Patrick Perotti scoffed when his mother told him about a doctor who uses electromagnetic waves to treat drug addiction. “I thought he was a swindler,” Perotti says.Perotti, who is 38 and lives in Genoa, Italy, began snorting cocaine at 17, a rich kid who loved to party. His indulgence gradually turned into a daily habit and then an all-consuming compulsion. He fell in love, had a son, and opened a restaurant. Under the weight of his addiction, his family and business eventually collapsed.He did a three-month stint in rehab and relapsed 36 hours after he left. He spent eight months in another program, but the day he returned home, he saw his dealer and got high. “I began to use cocaine with rage,” he says. “I became paranoid, obsessed, crazy. I could not see any way to stop.”When his mother pressed him to call the doctor, Perotti gave in. He learned he would just have to sit in a chair like a dentist’s and let the doctor, Luigi Gallimberti, hold a device near the left side of his head, on the theory it would suppress his hunger for cocaine. “It was either the cliff or Dr. Gallimberti,” he recalls.
Tag Archives: Health
Every night as dusk falls in Piazza Gastone in the Noce district of Palermo, a tall, imposing Ghanaian woman dressed in traditional west African robes stands before a small congregation sweating in rows of plastic chairs before her.The Pentecostal Church of Odasani has been converted from an old garage in a backstreet into a place of worship, albeit one unrecognised by any formal faith group. But what many of the congregation – largely young Nigerian women – have come for tonight is more than prayer; it is freedom.“Nigerian women come to me for help, they have bad spirits that have been put inside their bodies by people who want to make money from them,” says the self-proclaimed prophetess, as she prepares to start her service.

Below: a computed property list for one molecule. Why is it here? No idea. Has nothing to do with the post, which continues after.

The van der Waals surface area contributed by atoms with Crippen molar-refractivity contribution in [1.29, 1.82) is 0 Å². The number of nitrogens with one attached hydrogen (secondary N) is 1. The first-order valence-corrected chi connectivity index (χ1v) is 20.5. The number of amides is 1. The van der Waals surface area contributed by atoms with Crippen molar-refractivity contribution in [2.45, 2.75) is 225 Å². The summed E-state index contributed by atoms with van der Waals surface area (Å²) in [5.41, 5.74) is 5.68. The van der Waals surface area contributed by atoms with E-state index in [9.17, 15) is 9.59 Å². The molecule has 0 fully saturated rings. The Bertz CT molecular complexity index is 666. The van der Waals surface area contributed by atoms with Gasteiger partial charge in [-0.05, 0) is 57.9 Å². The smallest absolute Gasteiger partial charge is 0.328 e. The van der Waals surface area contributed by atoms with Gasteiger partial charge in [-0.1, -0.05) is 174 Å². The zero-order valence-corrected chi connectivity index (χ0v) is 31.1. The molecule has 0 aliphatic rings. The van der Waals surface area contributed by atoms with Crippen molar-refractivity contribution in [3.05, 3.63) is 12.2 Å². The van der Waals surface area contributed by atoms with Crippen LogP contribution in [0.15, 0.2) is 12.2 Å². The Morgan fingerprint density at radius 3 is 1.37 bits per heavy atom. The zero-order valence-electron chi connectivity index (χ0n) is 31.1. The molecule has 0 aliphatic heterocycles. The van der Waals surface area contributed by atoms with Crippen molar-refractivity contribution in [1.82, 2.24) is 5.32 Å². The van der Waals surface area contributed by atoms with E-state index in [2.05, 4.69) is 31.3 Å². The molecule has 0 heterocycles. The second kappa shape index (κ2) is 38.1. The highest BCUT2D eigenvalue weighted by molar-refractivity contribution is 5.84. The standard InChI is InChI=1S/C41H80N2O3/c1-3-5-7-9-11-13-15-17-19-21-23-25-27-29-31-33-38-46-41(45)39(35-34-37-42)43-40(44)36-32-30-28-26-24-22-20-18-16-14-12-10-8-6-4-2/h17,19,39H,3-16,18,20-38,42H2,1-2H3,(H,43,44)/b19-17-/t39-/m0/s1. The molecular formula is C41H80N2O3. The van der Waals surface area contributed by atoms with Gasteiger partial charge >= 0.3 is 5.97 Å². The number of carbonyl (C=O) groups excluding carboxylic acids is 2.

THOUGH SHE WAS 41, nearing the end of a typical lifespan for a lowland gorilla, Alpha still had a lot of youthful exuberance — especially around a silverback named Ramar. In the early 2000s at Chicago’s Brookfield Zoo, Alpha would often strut and purse her lips, gaze at Ramar for long periods of time, toss hay into his face, and try to sit in his lap. Alpha’s caretakers considered giving her contraceptives. At her age, a pregnancy might have endangered both mother and baby. But was Alpha even capable of becoming pregnant? Gorillas in captivity tended to live longer than those in the wild, but they rarely reproduced after their late 30s. Did gorillas, like humans, go through menopause?
Look out for the quiet kids who hide in the school library. They’re looking for answers — and if you’re not careful, they might find some. My school had a huge old library full of recesses where an enterprising reader could stay out of sight of the big kids. That’s where I went to work out my mad moods in the best tradition of pretentious teenagers everywhere. Like any fretful pubescent who ever had an anxiety disorder and more black eyeliners than friends, I felt alienated, ashamed — and utterly convinced that nobody in the history of the human race had felt quite the same way. Until I found the books that told me otherwise.There’s sorcery in that sudden sense of kinship when you discover a piece of art or writing by a stranger from a different time who nonetheless knows exactly how you feel, especially when you’re at the age of accelerating into adulthood with the rickety thrill of a rollercoaster you can’t get off.